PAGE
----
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Six dppz-like ligands investigated as DNA targeting binders and cellular agents.

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Fluorescence Emission spectra in aqueous dispersions.

Many congratulations to Raju (Sankarasekaran Shanmugaraju) on the acceptance of his manuscript “Tröger’s base derived coordination zinc polymer for fluorescent sensing of phenolic-nitroaromatics explosives in water”. This work was funded in part though an IRC postdoctoral fellowship to Raju and comes out of a very fruitful collaboration between the TG research group and the Schmitt Group at TCD and the Kitchen Group at University of Southampton. The work is in part based on results obtained by a visiting student Charlyne Dabadie, who under Raju’s supervision spent 6 months in the TG laboratory in 2015, and is to be published in the RSC journal Chemical Science. DOI: 10.1039/C6SC04367D

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Ligand geometry, coordination environment and partially extended structure of a naphthalimide-based coordination polymer.

Many congratulations to Chris Hawes on his manuscript “Flexible porous coordination polymers from divergent photoluminescent 4-oxo-1,8-naphthalimide ligands”, that has been accepted for publication in the ACS journal Inorganic Chemistry. DOI: 10.1021/acs.inorgchem.6b02137. The work was made possible through a postdoctoral fellowship award to Chris from IRC and through the TCD Dean of Research Pathfinder Programme; the work being carried out in part in collaboration with the Schmitt research group in TCD.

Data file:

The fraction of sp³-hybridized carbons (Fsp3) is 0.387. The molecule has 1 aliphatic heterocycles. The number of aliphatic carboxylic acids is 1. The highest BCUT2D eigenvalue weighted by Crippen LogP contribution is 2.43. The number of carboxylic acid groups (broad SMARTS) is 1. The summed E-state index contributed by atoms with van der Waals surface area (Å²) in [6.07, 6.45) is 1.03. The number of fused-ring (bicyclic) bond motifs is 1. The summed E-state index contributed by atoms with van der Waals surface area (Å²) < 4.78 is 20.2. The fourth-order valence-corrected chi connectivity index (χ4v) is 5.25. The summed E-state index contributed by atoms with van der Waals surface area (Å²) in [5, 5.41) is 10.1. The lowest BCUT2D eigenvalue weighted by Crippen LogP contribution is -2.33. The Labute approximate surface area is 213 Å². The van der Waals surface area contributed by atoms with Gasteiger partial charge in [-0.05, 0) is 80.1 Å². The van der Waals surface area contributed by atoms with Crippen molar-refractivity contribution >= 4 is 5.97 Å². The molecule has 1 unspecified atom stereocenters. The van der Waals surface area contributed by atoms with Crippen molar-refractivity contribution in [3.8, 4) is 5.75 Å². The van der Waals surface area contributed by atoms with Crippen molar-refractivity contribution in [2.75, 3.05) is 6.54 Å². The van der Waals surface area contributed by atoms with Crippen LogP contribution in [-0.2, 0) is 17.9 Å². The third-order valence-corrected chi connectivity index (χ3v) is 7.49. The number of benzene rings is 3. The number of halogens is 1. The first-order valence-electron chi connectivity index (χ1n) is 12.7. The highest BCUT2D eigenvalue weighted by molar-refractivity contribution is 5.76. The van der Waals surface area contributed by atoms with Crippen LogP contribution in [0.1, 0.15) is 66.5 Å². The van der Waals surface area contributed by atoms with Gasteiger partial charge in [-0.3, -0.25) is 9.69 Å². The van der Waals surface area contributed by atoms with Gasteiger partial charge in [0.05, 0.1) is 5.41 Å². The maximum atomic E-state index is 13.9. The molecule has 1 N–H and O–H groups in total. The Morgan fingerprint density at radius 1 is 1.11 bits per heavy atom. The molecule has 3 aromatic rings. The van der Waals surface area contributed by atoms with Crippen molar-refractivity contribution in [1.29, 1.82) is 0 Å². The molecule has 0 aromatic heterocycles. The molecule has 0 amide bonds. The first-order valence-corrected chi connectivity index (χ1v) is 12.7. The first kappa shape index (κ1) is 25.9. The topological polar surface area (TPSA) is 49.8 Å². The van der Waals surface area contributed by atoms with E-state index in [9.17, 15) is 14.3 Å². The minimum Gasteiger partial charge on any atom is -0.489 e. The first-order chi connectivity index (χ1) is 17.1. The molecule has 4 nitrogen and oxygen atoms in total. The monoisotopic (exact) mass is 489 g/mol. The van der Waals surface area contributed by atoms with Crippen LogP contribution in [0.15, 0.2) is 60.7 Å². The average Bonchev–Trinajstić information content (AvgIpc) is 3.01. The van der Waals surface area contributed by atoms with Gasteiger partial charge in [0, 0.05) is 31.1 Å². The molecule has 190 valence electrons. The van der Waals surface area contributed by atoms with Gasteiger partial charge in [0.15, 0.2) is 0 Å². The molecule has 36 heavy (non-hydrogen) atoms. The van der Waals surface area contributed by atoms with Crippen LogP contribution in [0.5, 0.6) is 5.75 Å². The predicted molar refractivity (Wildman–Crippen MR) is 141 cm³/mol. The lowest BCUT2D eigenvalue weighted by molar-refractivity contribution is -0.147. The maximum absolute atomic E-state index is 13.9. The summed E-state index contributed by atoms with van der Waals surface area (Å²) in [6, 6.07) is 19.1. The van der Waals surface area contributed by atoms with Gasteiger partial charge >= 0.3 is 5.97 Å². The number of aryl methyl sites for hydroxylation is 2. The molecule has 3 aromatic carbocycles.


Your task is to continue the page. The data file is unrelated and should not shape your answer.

Recently, Fergus and Sandra represented the Gunnlaugsson group at the 12th Nucleic Acids Forum in London, alongside Prof. John Kelly.

Sandra and Fergus at

Sandra and Fergus at the poster session

Fergus gave a talk entitled “Photochemically Active DNA-Intercalating Complexes – Insights by Combining Crystallography and Transient Spectroscopy”, where he presented some of our collaborative work into how time-resolved infrared spectroscopy, coupled with X-ray crystallography, enables us to study the interaction of the excited-states of intercalated ruthenium polypyridyl complexes with DNA and provides new insights into the nature of the binding sites of these complexes. Some of this work was recently published in